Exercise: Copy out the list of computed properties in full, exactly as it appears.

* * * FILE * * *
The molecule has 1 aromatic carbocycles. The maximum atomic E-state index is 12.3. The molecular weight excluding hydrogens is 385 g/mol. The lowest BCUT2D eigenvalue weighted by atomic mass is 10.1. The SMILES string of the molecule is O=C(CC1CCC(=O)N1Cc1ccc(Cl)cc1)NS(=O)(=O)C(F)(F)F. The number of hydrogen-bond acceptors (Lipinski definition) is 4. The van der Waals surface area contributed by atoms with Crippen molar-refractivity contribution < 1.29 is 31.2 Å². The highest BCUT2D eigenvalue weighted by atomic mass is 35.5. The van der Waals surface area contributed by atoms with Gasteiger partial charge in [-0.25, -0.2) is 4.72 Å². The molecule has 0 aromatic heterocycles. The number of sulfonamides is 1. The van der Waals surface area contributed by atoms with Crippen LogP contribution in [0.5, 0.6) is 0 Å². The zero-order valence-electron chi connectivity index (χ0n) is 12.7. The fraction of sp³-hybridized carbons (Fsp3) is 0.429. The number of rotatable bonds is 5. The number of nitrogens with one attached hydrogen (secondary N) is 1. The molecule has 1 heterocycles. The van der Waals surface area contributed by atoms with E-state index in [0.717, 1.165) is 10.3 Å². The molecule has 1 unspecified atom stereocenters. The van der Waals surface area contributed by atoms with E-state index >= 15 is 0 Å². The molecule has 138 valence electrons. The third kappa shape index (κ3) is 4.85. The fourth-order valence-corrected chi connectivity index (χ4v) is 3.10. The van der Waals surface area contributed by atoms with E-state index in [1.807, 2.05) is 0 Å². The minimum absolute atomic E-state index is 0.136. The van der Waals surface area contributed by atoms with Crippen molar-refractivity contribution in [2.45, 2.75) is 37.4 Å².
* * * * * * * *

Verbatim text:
The molecule has 1 aromatic carbocycles. The maximum atomic E-state index is 12.3. The molecular weight excluding hydrogens is 385 g/mol. The lowest BCUT2D eigenvalue weighted by atomic mass is 10.1. The SMILES string of the molecule is O=C(CC1CCC(=O)N1Cc1ccc(Cl)cc1)NS(=O)(=O)C(F)(F)F. The number of hydrogen-bond acceptors (Lipinski definition) is 4. The van der Waals surface area contributed by atoms with Crippen molar-refractivity contribution < 1.29 is 31.2 Å². The highest BCUT2D eigenvalue weighted by atomic mass is 35.5. The van der Waals surface area contributed by atoms with Gasteiger partial charge in [-0.25, -0.2) is 4.72 Å². The molecule has 0 aromatic heterocycles. The number of sulfonamides is 1. The van der Waals surface area contributed by atoms with Crippen LogP contribution in [0.5, 0.6) is 0 Å². The zero-order valence-electron chi connectivity index (χ0n) is 12.7. The fraction of sp³-hybridized carbons (Fsp3) is 0.429. The number of rotatable bonds is 5. The number of nitrogens with one attached hydrogen (secondary N) is 1. The molecule has 1 heterocycles. The van der Waals surface area contributed by atoms with E-state index in [0.717, 1.165) is 10.3 Å². The molecule has 1 unspecified atom stereocenters. The van der Waals surface area contributed by atoms with E-state index >= 15 is 0 Å². The molecule has 138 valence electrons. The third kappa shape index (κ3) is 4.85. The fourth-order valence-corrected chi connectivity index (χ4v) is 3.10. The van der Waals surface area contributed by atoms with E-state index in [1.807, 2.05) is 0 Å². The minimum absolute atomic E-state index is 0.136. The van der Waals surface area contributed by atoms with Crippen molar-refractivity contribution in [2.45, 2.75) is 37.4 Å².